Stack Overflow is a community of 4.7 million programmers, just like you, helping each other.

Join them; it only takes a minute:

Sign up
Join the Stack Overflow community to:
  1. Ask programming questions
  2. Answer and help your peers
  3. Get recognized for your expertise

To calculate the error in back propagation you would use, (target out - act. out) * act.out * (1 - act.out)

So what does, act.out * (1 - act.out) solve?

Wouldn't, [target out - act. out] be the amount the output is incorrect by?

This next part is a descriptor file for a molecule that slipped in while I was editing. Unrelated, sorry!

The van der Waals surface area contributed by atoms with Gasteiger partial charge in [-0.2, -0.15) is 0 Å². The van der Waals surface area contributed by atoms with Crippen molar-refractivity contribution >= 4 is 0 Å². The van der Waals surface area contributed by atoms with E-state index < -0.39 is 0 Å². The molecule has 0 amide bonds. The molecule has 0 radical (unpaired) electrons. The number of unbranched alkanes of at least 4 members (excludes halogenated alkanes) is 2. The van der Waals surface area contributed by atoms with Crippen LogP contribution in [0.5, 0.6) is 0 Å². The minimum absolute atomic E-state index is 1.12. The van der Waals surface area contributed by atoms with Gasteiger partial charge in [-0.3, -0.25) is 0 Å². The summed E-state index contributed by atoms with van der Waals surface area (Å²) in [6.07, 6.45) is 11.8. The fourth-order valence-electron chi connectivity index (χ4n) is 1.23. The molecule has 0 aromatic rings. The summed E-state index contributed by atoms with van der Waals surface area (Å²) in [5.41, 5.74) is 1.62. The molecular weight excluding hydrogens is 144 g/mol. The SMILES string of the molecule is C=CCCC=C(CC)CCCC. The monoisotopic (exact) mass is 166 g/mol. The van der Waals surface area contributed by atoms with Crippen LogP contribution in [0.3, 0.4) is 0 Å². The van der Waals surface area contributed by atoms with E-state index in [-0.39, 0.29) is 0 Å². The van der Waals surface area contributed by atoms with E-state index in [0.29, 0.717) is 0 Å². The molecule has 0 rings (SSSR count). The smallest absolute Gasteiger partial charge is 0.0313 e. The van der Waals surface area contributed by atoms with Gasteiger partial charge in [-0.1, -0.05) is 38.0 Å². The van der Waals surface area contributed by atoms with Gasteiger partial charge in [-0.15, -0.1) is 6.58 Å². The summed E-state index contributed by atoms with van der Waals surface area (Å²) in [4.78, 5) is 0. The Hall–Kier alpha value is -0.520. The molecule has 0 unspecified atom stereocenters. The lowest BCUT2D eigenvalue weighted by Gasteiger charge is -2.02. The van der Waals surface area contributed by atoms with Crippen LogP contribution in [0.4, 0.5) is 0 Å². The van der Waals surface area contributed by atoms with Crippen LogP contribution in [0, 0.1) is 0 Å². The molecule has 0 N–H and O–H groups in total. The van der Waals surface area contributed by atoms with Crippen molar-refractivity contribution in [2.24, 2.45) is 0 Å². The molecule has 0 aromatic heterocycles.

share|improve this question
up vote 3 down vote accepted

It solves the derivative of the neuron output with respect to the current activation level. If you are using logistic sigmoid for the activation function, then if f(x) is the sigmoid output for activation x, the derivative df/dx is equal to f(x)(1 - f(x)).

In the backpropagation equation, to determine by how much you should change a weight, you need an estimate of how sensitive the output is to a change in activation. That is what this term provides.

share|improve this answer

Your Answer

 
discard

By posting your answer, you agree to the privacy policy and terms of service.

Not the answer you're looking for? Browse other questions tagged or ask your own question.